- A fixture is an article of the nature of personal property [that] has been so annexed to the realty that it is regarded as part of the land and partakes of legal incidents of the freehold and belongs to the person owning the land.
- The elements of a fixture are annexation, adaptability, and intent.
- Each of the elements must be present to some degree, however slight.
In the Missouri court’s own words, “Whether or not an article is a fixture depends upon the facts and circumstances of a particular case.”
[To remind the reader, when the court says “a fixture,” it is really saying, “a real property fixture.” Oh, well!]
- The annexation element refers to the physical attachment of the property to the realty, and where structures are removable with minimal or no damage resulting, the mere fact of annexation does not support a finding that the item was a fixture.
- On the other hand, “[a]nnexation that may be slight and easily displaced does not prevent an article from becoming a fixture when the other elements are found.”
- The adaptation element means that “the characteristics of fitness or suitability for the building or premises in question are implied.”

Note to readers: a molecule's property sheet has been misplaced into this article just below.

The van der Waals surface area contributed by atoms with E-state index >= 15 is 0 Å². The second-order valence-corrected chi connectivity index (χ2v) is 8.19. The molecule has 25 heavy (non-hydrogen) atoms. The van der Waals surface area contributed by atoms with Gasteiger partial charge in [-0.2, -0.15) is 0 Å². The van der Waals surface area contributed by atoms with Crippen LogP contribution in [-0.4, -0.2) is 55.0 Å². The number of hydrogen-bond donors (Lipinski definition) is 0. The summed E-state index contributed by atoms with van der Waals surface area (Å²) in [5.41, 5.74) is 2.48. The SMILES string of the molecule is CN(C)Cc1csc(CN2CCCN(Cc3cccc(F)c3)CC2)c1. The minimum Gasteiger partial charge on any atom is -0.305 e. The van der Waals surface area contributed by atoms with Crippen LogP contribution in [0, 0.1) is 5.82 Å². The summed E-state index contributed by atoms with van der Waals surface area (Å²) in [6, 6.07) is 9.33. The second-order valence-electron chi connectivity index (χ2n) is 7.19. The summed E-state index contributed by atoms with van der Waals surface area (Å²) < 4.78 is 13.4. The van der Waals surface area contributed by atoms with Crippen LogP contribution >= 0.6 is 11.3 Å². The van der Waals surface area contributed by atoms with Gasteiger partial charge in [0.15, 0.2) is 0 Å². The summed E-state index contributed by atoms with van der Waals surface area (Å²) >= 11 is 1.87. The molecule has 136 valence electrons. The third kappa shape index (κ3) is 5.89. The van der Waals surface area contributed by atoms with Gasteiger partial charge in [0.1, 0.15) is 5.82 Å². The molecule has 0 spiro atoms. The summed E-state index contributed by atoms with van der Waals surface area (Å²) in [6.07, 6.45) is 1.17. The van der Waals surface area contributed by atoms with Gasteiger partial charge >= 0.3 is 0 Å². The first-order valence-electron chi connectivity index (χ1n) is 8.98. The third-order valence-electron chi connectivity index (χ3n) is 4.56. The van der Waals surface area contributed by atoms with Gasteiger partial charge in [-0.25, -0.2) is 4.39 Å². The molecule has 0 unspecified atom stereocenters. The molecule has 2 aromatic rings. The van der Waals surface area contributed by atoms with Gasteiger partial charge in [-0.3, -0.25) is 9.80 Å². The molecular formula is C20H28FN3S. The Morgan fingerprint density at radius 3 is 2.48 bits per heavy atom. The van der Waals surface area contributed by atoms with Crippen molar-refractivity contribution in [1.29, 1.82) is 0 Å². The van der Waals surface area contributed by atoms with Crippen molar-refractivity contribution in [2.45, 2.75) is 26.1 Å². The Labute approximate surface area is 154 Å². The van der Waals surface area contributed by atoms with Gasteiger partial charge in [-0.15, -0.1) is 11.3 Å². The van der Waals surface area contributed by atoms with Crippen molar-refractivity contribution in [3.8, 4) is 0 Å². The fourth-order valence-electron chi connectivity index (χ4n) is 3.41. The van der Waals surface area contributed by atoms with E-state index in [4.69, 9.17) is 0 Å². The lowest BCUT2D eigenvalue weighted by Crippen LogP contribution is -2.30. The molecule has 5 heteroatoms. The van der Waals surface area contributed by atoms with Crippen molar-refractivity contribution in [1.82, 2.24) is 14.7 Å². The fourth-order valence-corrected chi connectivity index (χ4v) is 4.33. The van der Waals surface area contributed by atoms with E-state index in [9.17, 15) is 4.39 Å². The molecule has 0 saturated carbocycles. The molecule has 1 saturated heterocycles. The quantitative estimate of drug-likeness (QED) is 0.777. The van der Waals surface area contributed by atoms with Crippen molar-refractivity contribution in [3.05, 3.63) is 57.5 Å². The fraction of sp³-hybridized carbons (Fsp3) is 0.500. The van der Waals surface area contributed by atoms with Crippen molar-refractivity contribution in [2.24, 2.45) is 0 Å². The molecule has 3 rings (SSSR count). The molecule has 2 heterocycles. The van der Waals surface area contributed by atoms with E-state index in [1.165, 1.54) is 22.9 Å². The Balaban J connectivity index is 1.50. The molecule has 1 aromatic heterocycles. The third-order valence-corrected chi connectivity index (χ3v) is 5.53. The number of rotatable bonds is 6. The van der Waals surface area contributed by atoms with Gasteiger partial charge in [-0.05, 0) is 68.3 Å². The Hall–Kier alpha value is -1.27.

- In other words, if the premises were designed or built with the view of having the particular item made an integral part of the building, or if the alleged fixture was necessary for the particular use to which the premises are devoted, the element of adaptation is satisfied.
- But, to meet this element, one must prove that the property at issue is “peculiarly adapted to the real property,” and “[a]n item usable at other locations is not peculiarly adapted for use on the land in question.”
- Thus, although a space may be designed for the use of the property in question, unless there is something peculiar or unique about the property itself that requires only that particular item to be used in the space, the element of adaptation is not met.
- The intent element is “of paramount importance, at least in the case of controversies between [a] landlord and tenant, where the controlling question is usually that of whether the intention in annexing the article to the realty was to make it a permanent accession to the land.”
- Intention is to be determined as of the time the articles were annexed and it is the “[i]ntent of the annexor at the time of annexation [that] controls as to whether something is to be considered a fixture.”